I love this article, Mike – one of your best on this site. Not only did you capture “IT”, but you even got me a little emotional 🙂 And I want to give a special shoutout to Jen. She is as much a part of each & every one of your articles as the author himself – thanks, Jen!
September 20, 2013at11:21 am, Campskunk said:
that’s the beauty of RV life for me. we started exploring the country twenty years ago by car, but it was always with the worry of finding a motel at the end of the day, because the places we liked didn’t have motels nearby. we drove and drove – once on a labor day weekend we drove from the oregon coast all the way inland over the coastal ranges to find a motel with a vacancy. during leaf season in vermont the nearest available motel turned out to be in allentown, pa. now, as the sun goes down, we just look around for a spot to park. having an RV is great for your health – no more schedule worries. having a class B is even better, because you can go anywhere you can in a car, and it’s as easy as one to drive. mike, our former bosses wouldn’t recognize us anymore 😉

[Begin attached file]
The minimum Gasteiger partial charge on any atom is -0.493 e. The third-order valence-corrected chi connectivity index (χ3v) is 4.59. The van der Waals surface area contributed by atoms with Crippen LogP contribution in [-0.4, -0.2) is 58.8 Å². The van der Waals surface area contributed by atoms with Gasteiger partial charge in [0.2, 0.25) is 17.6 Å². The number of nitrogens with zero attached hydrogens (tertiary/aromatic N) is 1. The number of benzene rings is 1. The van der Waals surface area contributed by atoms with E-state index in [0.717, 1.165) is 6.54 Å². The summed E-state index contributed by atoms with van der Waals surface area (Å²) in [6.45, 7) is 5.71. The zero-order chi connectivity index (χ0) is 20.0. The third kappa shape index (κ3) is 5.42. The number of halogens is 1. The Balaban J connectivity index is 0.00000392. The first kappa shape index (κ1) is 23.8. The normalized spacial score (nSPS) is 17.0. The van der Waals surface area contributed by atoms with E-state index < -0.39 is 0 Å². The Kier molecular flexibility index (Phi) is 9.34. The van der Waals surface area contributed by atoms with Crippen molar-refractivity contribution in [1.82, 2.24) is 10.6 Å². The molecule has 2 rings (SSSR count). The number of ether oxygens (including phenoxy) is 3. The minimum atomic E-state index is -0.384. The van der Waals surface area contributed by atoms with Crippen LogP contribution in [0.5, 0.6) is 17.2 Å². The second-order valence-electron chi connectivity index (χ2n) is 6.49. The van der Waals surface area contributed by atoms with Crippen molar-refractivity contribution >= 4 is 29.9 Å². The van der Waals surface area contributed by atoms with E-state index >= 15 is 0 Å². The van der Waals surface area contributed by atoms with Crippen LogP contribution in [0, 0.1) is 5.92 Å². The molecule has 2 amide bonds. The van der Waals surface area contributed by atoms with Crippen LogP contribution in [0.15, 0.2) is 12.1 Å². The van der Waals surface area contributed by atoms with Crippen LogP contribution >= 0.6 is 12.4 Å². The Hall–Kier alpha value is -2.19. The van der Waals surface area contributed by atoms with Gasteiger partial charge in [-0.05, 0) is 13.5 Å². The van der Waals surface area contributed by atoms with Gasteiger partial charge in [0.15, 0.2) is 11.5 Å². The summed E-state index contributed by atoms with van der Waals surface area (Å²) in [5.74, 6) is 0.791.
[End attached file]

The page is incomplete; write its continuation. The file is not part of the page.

September 20, 2013at11:16 am, Yolanda Anguiano said:
I’m so glad I found this! I’m in my fifties and looking forward to the day I can start my own Roadtreking journey. I will be following and learning.
September 20, 2013at11:11 am, Judi Darin said:
Great essay Mike. And a great life philosophy.
September 20, 2013at9:30 am, Maureen said:
Well said Mike! We are so fortunate that you chose to share your new life and adventures with us.